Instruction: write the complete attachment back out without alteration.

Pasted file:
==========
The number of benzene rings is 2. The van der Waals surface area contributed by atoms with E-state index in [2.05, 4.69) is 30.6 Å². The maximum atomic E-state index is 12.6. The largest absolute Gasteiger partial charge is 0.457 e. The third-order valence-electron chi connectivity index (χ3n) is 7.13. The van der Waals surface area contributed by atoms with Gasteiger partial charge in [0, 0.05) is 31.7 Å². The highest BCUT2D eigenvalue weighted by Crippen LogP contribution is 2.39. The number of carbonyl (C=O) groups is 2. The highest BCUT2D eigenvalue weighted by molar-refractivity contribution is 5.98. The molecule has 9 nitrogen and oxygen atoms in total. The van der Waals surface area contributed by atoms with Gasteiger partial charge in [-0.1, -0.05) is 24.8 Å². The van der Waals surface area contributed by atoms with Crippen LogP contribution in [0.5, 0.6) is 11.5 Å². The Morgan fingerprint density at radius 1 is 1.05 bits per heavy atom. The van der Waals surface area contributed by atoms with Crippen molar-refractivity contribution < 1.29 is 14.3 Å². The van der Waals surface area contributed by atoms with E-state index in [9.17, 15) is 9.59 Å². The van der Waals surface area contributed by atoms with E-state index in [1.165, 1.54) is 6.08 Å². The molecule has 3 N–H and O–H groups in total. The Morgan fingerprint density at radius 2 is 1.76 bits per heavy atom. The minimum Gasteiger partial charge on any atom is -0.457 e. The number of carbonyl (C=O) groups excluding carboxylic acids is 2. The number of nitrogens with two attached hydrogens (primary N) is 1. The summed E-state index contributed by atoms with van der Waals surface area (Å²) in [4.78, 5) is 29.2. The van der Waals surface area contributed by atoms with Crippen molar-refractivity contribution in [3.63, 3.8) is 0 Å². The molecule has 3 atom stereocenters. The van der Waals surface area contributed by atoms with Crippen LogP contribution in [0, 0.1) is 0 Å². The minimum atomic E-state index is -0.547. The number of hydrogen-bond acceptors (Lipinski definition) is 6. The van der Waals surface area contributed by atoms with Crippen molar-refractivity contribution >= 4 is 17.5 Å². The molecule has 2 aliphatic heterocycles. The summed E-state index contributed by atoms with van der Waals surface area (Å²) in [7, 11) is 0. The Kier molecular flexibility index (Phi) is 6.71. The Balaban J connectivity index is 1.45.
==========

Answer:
The number of benzene rings is 2. The van der Waals surface area contributed by atoms with E-state index in [2.05, 4.69) is 30.6 Å². The maximum atomic E-state index is 12.6. The largest absolute Gasteiger partial charge is 0.457 e. The third-order valence-electron chi connectivity index (χ3n) is 7.13. The van der Waals surface area contributed by atoms with Gasteiger partial charge in [0, 0.05) is 31.7 Å². The highest BCUT2D eigenvalue weighted by Crippen LogP contribution is 2.39. The number of carbonyl (C=O) groups is 2. The highest BCUT2D eigenvalue weighted by molar-refractivity contribution is 5.98. The molecule has 9 nitrogen and oxygen atoms in total. The van der Waals surface area contributed by atoms with Gasteiger partial charge in [-0.1, -0.05) is 24.8 Å². The van der Waals surface area contributed by atoms with Crippen LogP contribution in [0.5, 0.6) is 11.5 Å². The Morgan fingerprint density at radius 1 is 1.05 bits per heavy atom. The van der Waals surface area contributed by atoms with Crippen molar-refractivity contribution < 1.29 is 14.3 Å². The van der Waals surface area contributed by atoms with E-state index in [9.17, 15) is 9.59 Å². The van der Waals surface area contributed by atoms with E-state index in [1.165, 1.54) is 6.08 Å². The molecule has 3 N–H and O–H groups in total. The Morgan fingerprint density at radius 2 is 1.76 bits per heavy atom. The minimum Gasteiger partial charge on any atom is -0.457 e. The number of carbonyl (C=O) groups excluding carboxylic acids is 2. The number of nitrogens with two attached hydrogens (primary N) is 1. The summed E-state index contributed by atoms with van der Waals surface area (Å²) in [4.78, 5) is 29.2. The van der Waals surface area contributed by atoms with Crippen molar-refractivity contribution in [3.63, 3.8) is 0 Å². The molecule has 3 atom stereocenters. The van der Waals surface area contributed by atoms with Crippen LogP contribution in [0, 0.1) is 0 Å². The minimum atomic E-state index is -0.547. The number of hydrogen-bond acceptors (Lipinski definition) is 6. The van der Waals surface area contributed by atoms with Crippen molar-refractivity contribution >= 4 is 17.5 Å². The molecule has 2 aliphatic heterocycles. The summed E-state index contributed by atoms with van der Waals surface area (Å²) in [7, 11) is 0. The Kier molecular flexibility index (Phi) is 6.71. The Balaban J connectivity index is 1.45.